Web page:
Expectations of the UK rate cut have accelerated since the beginning of the year, the result of dovish comments from a number of the members of the monetary policy committee and the release of some disappointing output and inflation data for the UK. This has propelled an outperformance of UK bonds. Just since the start of the trading year, the yield on the 10-year UK gilt has fallen 17 basis points (bps) compared to just 2bps for German bunds and 6bps for French OATs. At the front-end of the yield curve, UK rates are down 7bps (2-yr gilts) compared to an increase of 3.8bps in France and 2.1bps in Germany. The gap between 10-year UK and Germany is now 85bps compared to 120bps back in September when bond markets peaked. Gilt yields did trade through German yields way back in 2000 when Germany was bearing the brunt of concerns about the introduction of the single currency in Europe but since then UK yields have always been below German. That is likely to remain the case given lower short-term rates in Europe, a higher debt-to-GDP ratio in the UK and the likelihood of more borrowing in the UK given the expected increase in government spending to come in the March budget. However, momentum could reduce the gilt-bund gap even more in the short-term, depending on the tone of the Bank of England’s communication if it does cut rates in a couple of weeks’ time. The UK economy may well have been impacted by the uncertainties over Brexit for the last three years but Germany has been hit harder by the global industrial downturn. It grew by just 0.6% in 2019 compared to an estimated 1.1% for the UK. If the global consensus view of a rebound in the manufacturing cycle is right, the rebound in German growth is likely to be more obvious than any acceleration in the UK. After all, there remains some uncertainty in the outlook. In this scenario, German bund yields should revisit the zero percent level and may even turn slightly positive. In the big picture these are modest moves and any relative outperformance of gilts or bunds is only going to be interesting for government bond fund managers. The more important picture, perhaps, is that bond yields aren’t likely to go lower any time soon and the UK will exercise its option to follow what other central banks have done. That in turn should help brighten the economic outlook for the UK, especially with some fiscal boost from March onwards. On the credit side, UK corporate bonds have also outperformed so far this year and, with a premium of 130bp in the 5yr-10yr part of the credit curve, sterling still looks a better bet for credit investors.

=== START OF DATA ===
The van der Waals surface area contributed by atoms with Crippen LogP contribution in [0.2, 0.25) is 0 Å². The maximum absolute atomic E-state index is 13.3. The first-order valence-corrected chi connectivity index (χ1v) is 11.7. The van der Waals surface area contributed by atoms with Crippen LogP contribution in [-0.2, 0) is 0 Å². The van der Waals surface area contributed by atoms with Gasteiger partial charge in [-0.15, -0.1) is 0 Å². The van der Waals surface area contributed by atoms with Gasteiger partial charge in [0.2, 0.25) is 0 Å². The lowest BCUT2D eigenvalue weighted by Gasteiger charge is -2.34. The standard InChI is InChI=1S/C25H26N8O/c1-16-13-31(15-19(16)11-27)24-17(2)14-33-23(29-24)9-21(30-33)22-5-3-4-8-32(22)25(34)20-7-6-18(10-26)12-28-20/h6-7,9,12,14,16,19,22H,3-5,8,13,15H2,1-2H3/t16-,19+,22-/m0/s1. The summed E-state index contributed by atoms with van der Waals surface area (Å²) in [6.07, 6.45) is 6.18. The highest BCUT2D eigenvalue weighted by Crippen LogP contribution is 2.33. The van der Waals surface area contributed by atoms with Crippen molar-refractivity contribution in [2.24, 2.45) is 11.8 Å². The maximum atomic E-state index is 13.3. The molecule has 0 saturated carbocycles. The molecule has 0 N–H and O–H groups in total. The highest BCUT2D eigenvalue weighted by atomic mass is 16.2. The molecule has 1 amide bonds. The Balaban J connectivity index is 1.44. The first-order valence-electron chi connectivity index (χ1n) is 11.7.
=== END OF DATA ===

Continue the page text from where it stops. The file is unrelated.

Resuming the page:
Monetary stimulus is significant